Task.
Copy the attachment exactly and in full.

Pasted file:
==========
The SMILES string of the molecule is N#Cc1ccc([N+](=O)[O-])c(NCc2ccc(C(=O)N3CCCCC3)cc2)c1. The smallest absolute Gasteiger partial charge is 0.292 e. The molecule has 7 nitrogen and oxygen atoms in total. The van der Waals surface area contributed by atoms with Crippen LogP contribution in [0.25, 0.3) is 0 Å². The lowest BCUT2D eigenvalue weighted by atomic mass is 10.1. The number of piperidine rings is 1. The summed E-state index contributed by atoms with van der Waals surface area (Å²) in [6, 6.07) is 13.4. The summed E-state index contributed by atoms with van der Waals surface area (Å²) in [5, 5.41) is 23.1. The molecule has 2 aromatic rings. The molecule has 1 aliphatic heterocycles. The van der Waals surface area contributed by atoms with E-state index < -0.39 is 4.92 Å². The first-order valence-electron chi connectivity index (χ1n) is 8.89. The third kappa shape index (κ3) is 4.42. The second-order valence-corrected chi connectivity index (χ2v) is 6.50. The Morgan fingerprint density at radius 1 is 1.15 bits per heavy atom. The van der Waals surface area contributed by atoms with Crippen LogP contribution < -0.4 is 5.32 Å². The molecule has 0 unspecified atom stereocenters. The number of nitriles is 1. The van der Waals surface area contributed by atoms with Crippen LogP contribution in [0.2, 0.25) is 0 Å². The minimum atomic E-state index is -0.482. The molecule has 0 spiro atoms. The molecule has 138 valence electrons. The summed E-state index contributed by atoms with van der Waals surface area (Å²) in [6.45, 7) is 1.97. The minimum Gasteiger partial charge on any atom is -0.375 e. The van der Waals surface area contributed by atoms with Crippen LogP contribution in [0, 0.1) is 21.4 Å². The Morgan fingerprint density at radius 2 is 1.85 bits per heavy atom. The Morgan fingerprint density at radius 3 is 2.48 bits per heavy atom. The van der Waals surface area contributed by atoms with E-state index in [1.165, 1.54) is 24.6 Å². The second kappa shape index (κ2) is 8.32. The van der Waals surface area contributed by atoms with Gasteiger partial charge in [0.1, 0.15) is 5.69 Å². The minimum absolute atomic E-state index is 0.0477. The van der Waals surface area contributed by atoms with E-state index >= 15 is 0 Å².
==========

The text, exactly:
The SMILES string of the molecule is N#Cc1ccc([N+](=O)[O-])c(NCc2ccc(C(=O)N3CCCCC3)cc2)c1. The smallest absolute Gasteiger partial charge is 0.292 e. The molecule has 7 nitrogen and oxygen atoms in total. The van der Waals surface area contributed by atoms with Crippen LogP contribution in [0.25, 0.3) is 0 Å². The lowest BCUT2D eigenvalue weighted by atomic mass is 10.1. The number of piperidine rings is 1. The summed E-state index contributed by atoms with van der Waals surface area (Å²) in [6, 6.07) is 13.4. The summed E-state index contributed by atoms with van der Waals surface area (Å²) in [5, 5.41) is 23.1. The molecule has 2 aromatic rings. The molecule has 1 aliphatic heterocycles. The van der Waals surface area contributed by atoms with E-state index < -0.39 is 4.92 Å². The first-order valence-electron chi connectivity index (χ1n) is 8.89. The third kappa shape index (κ3) is 4.42. The second-order valence-corrected chi connectivity index (χ2v) is 6.50. The Morgan fingerprint density at radius 1 is 1.15 bits per heavy atom. The van der Waals surface area contributed by atoms with Crippen LogP contribution < -0.4 is 5.32 Å². The molecule has 0 unspecified atom stereocenters. The number of nitriles is 1. The van der Waals surface area contributed by atoms with Crippen LogP contribution in [0.2, 0.25) is 0 Å². The minimum atomic E-state index is -0.482. The molecule has 0 spiro atoms. The molecule has 138 valence electrons. The summed E-state index contributed by atoms with van der Waals surface area (Å²) in [6.45, 7) is 1.97. The minimum Gasteiger partial charge on any atom is -0.375 e. The van der Waals surface area contributed by atoms with Crippen LogP contribution in [0, 0.1) is 21.4 Å². The Morgan fingerprint density at radius 2 is 1.85 bits per heavy atom. The Morgan fingerprint density at radius 3 is 2.48 bits per heavy atom. The van der Waals surface area contributed by atoms with E-state index in [1.165, 1.54) is 24.6 Å². The second kappa shape index (κ2) is 8.32. The van der Waals surface area contributed by atoms with Gasteiger partial charge in [0.1, 0.15) is 5.69 Å². The minimum absolute atomic E-state index is 0.0477. The van der Waals surface area contributed by atoms with E-state index >= 15 is 0 Å².